Editor's note: The documentary short Hidden in Plain Sight, written and produced by Luke Frazier, will be screening on Thursday 3/18 at 8:50 pm, Saturday 3/21 at 7:15 pm and Monday 3/23 at 5 pm at the Cleveland International Film Festival at Tower City Cinemas. Saturday & Sunday the film precedes the full length movie Kilbanetown Comeback. On Sunday 3/22 at 7:30 pm it will screen at the Capital Theater on W. 65th Street, again preceding Kilbanetown Comeback.
The thing about the Cleveland Cultural Gardens is that they are gardens, sure, but that’s really not the deal.
I love the Gardens for all kinds of reasons; they’re like my favorite secret place, but in plain sight, a couple of winding miles, old tree slopes, busts of cultural heroes, statues caught in mid-speech.
Thirty plus gardens and still growing, a fanciful blend of earnest ethnic attitudes and syrupy sentiment.
Dubbed the world’s first peace garden, they were created by nation-lovers during the waves and waves of last century’s “All Aboard for America” migrations.
Shakespeare’s garden came first in 1916, then dozens of countries in the next two decades and on up to now…planting themselves with intentions, determined to show the world that the people who paid and made these Gardens came from places of taste, of higher ideals, of peace...despite histories that included brutal wars.
From places that spawned scientific knowledge, humanitarian courage, wit and wisdom. Being proud to display and share, claiming at least partial ownership to universal goods...no matter how hokey-pokey that sounds now, or maybe even sounded back then.
The Cleveland Cultural Gardens became the attraction, with Rockefeller’s donated land the growing canvas for Hungarians, Slovaks, Poles, Germans, Irish, Greeks, Italians—the original desperadoes, the opportunity seekers fleeing the old for the new.
More recently it’s the Indians, Albanians, Azerbaijanis, Syrians, Croatians and on and on, all combined to converge on this particular latitude and longitude, just south of Lake Erie, tailing to the VA Hospital and Art Museum, themselves monuments to glorified wars and past masters.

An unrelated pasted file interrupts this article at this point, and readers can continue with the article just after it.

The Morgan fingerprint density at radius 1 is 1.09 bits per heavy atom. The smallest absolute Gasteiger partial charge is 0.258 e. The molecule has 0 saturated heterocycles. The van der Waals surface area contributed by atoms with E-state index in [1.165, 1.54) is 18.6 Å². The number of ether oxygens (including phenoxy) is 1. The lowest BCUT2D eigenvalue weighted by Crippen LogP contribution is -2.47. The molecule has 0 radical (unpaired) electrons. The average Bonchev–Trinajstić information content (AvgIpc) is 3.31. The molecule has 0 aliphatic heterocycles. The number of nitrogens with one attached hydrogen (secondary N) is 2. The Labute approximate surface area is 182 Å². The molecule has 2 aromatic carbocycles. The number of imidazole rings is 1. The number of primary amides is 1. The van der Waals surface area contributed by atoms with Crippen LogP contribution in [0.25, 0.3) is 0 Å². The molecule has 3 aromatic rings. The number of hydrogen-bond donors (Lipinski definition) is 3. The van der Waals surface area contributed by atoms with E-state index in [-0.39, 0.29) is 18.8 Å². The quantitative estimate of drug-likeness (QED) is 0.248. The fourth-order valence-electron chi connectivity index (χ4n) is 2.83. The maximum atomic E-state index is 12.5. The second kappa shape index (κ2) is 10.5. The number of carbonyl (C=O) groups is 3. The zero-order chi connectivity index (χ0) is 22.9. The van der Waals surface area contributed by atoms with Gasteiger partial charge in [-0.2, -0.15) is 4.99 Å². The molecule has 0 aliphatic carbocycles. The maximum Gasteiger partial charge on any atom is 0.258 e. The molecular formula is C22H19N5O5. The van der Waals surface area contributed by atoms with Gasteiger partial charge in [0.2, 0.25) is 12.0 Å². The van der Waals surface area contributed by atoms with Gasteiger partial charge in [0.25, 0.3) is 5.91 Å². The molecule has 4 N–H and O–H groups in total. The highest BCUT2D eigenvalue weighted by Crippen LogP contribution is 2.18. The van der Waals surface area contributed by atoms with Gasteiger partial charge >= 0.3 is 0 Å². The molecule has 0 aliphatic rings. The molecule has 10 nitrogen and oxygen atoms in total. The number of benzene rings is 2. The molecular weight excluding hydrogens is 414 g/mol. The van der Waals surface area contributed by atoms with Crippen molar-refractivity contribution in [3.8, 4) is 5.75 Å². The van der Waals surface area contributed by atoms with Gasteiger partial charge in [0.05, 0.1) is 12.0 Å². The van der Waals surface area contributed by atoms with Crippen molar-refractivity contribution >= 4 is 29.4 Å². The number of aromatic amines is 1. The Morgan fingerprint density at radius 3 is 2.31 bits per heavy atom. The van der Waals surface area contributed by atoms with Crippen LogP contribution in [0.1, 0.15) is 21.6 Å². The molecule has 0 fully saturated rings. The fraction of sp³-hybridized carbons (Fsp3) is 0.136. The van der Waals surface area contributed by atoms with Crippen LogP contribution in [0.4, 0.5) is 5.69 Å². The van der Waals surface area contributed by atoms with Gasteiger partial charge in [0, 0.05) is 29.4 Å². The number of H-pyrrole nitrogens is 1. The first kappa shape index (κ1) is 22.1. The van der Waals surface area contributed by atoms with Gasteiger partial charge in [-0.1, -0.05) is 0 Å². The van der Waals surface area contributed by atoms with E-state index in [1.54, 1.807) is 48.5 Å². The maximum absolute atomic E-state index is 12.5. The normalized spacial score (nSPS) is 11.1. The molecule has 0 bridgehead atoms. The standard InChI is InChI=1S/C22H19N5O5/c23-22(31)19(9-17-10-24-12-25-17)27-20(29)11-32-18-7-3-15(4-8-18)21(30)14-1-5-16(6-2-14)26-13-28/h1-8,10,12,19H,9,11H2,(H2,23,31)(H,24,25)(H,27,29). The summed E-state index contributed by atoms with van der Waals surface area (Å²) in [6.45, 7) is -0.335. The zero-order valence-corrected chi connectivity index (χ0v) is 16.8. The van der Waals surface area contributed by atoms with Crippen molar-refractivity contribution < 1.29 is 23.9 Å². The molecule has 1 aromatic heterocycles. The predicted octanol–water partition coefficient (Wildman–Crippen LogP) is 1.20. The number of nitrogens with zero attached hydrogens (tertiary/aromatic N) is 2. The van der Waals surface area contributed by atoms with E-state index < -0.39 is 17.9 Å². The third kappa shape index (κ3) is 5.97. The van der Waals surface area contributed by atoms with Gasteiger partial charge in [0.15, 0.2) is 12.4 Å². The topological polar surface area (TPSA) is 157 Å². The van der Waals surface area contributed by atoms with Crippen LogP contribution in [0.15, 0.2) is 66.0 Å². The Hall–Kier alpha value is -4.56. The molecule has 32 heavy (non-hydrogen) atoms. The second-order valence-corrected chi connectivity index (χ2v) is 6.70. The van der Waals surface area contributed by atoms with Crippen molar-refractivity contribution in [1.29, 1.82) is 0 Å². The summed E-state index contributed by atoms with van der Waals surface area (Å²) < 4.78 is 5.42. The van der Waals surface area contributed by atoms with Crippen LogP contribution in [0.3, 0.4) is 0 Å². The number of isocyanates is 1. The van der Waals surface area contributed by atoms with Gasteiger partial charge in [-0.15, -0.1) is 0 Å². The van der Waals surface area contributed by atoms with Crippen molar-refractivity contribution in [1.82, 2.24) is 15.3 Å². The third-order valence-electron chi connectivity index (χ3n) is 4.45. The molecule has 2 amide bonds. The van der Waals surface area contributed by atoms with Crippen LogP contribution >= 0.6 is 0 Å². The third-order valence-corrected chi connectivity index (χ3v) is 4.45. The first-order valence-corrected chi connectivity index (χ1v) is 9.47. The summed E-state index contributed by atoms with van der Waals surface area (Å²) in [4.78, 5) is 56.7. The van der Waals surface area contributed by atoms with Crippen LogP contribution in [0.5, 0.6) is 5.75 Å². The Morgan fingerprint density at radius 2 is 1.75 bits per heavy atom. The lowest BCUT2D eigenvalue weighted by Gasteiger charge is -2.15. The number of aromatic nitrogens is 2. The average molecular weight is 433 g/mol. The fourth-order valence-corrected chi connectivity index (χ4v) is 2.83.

Many of the Gardens tuck up against urban distress, or the occasionally stinky Doan Brook.
And that’s part of what else I cherish about the gardens: the unexpectedness. So many people tell me, if they even know of the Cleveland Cultural Gardens, that they have driven by and haven’t stopped.
Yeah: it's tough to pull over. They're seemingly disorganized in presentation. You aren’t looking for them so they blur in your taillights. Tossed aside with thoughts of going back one day.
But for me I do go back, many days, riding bikes with son Noah, stopping here and there to look at Gandhi or Dante, Madame Curie, some guy named Masryk, stern looking Germans, different shapes and sizes of ideas and desires, fountains either filled or not, less frequently taking in monuments of abstract inspiration. We walk among the weighty feelings of national pride in the age of a borderless web-based world.
When you visit the Gardens it’s tempting to contrast the prominently displayed white-hot language of universal brotherhood with the cold reality of messy world politics. The Gardens try to sing in one voice, but power-mad humans take it way off key.
Irrespective of any cynical rain, these gardens bloom every year, testaments to something about better natures, reminders of alternatives to destruction. To me part of the Garden’s exquisite nature is that it tries to be the kind of world we say we want -- growing closer instead of running scared.
Dedicated folks shine an occasional bright light on the Gardens, whether by festival or proclamation. Does the bright light last? Not much, it seems, but it will never be extinguished. I know the gardens will remain tight to my heart; I even ended up getting married there.
I choose to affirm the truth of the Garden’s sights and smells, ears open, eyes forward -- one world. Because the Cleveland Cultural Gardens, to a zealot like me, is a place made of magic and wonder. That’s the deal.